Dialect Verse by C.A.Clarke.
It corn't be helped, it corn't be stopped,
when aw is done an' said;
Whatever comes, whatever goes, young folks keeps getting' wed.
Owd folk may kindly caution 'em, an' marriage woes proclaim
But t' young uns taks no heed of 'em, they just get wed aw t' same.
Young chaps feel lonely by theirsels, so does young women, too;
Therefore they go an' tee theirsels, in knots they corn't undo.
Life is a give-an'-tak' affair - A tug 'twixt peace and strife;
A mon mun give hissel away, whene're he taks a wife.
Th' bride's gan away by someone else -Well!so I have been towd;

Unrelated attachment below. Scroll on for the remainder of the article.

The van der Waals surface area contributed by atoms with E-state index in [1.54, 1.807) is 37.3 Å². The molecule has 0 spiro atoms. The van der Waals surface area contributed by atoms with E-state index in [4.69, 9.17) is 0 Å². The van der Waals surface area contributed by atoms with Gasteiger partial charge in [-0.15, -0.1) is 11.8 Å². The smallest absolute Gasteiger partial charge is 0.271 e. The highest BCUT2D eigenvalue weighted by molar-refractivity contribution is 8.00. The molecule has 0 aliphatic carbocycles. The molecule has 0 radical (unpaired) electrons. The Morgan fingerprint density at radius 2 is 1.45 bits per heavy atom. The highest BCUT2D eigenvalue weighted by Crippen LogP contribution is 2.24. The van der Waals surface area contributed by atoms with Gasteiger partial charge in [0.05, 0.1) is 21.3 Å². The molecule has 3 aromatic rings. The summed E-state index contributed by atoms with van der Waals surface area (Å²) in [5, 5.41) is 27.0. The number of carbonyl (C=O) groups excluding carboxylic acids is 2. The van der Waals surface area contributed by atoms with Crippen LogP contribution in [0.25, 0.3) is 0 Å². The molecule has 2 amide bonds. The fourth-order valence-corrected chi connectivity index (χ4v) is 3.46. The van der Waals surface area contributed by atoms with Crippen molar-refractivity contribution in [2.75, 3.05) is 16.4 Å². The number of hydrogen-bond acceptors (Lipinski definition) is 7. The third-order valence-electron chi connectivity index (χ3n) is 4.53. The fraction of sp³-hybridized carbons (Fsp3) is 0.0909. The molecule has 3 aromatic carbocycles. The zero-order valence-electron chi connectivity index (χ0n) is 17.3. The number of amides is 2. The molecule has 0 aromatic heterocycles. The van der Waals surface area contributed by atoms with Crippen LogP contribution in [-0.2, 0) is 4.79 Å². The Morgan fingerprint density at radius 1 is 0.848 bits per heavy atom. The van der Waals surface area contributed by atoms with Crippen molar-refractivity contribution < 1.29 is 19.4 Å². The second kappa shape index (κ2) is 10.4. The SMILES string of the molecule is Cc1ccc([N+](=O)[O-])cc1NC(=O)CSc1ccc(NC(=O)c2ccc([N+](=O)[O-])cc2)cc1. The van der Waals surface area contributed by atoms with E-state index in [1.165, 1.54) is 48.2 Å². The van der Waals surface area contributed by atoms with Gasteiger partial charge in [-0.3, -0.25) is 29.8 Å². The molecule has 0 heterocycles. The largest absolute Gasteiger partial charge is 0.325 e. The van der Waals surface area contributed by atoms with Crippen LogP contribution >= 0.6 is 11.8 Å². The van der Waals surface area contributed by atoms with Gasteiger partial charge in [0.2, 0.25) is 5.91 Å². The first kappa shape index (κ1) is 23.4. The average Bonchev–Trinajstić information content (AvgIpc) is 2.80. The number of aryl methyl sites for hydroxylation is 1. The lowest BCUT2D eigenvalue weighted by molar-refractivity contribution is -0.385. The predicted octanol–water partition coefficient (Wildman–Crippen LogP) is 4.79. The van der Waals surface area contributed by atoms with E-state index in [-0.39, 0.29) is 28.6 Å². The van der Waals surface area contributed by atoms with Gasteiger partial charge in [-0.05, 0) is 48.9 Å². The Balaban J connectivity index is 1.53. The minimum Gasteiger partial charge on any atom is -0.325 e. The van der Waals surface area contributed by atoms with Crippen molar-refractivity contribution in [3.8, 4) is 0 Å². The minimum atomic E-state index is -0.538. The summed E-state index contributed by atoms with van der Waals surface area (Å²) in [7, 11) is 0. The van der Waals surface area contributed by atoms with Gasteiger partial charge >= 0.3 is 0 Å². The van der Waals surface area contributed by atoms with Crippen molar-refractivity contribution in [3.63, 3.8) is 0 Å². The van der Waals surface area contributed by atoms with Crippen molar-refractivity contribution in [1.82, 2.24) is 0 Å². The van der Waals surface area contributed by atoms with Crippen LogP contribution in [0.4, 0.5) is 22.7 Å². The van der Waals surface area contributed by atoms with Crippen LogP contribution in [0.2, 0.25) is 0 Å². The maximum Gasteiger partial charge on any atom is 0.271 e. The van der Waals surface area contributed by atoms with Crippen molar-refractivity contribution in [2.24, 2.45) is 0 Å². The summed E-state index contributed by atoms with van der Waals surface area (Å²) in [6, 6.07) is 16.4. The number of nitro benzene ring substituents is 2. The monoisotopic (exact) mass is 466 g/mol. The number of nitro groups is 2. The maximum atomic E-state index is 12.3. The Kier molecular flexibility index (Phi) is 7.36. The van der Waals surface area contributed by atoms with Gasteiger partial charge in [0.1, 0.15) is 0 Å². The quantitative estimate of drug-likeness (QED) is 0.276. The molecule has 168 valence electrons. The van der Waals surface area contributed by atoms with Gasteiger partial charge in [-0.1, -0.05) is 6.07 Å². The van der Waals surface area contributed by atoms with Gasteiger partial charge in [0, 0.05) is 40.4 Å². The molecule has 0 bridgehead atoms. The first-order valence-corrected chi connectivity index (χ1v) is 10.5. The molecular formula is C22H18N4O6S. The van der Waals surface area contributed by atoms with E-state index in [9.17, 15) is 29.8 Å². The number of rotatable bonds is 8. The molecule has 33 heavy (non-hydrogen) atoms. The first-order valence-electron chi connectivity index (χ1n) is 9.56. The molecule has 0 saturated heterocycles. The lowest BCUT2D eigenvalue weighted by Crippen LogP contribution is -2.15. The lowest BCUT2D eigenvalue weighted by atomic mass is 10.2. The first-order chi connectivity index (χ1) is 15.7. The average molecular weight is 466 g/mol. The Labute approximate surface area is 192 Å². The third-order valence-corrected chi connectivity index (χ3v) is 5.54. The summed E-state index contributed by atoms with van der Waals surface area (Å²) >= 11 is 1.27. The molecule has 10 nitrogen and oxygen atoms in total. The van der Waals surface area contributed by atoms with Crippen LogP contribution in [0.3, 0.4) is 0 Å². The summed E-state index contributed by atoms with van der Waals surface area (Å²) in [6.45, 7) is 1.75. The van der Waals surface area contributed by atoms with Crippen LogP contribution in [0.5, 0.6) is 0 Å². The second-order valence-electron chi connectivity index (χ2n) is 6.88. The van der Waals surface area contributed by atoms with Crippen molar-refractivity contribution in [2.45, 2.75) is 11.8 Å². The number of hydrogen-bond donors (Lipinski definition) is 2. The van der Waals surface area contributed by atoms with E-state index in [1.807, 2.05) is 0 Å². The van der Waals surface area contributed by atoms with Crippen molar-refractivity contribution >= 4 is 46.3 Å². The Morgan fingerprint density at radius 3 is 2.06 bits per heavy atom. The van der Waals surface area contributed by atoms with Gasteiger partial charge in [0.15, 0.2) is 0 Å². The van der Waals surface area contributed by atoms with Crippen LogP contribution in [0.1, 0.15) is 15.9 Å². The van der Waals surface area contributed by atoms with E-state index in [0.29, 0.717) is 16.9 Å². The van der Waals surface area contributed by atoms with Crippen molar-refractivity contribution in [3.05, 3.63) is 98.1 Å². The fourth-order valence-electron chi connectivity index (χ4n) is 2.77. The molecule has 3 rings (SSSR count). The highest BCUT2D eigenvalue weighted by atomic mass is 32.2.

But t' chap mun give hissel, unless; He happens to be sowd;
But still I wish aw happiness, un' mony a sunny way;
To th' gradely lad an' bonny lass, that's reached their weddin-day
May they, their temper never lose, like plenty does that weds;
An' though they'n gone an' lost their hearts, may they ne're lose their
Let each ha' t' other's confidence, an' may they never clem;
May they allus trust each other - e'en if t' grocer weren't thrust them
May aw their life be good an' sweet, one endless towfymoon;
No fawin'-eaut - especially if, they're up in a balloon.
Here's joy to 'em, here's luck to 'em, at booard an' at bed;
May the never know that they are born, still less that they are wed!.
May they keep til th'end, that Eden time, that's coom to 'em today;
An' may aw their troubles be "little uns," as the jolly owd jokes say.
And so I end this jolly rhyme, in a wish we aw may share,
Th' best of health, an' enoof o' wealth, to the newly-wedded pair.
C. Clarke (d.1935)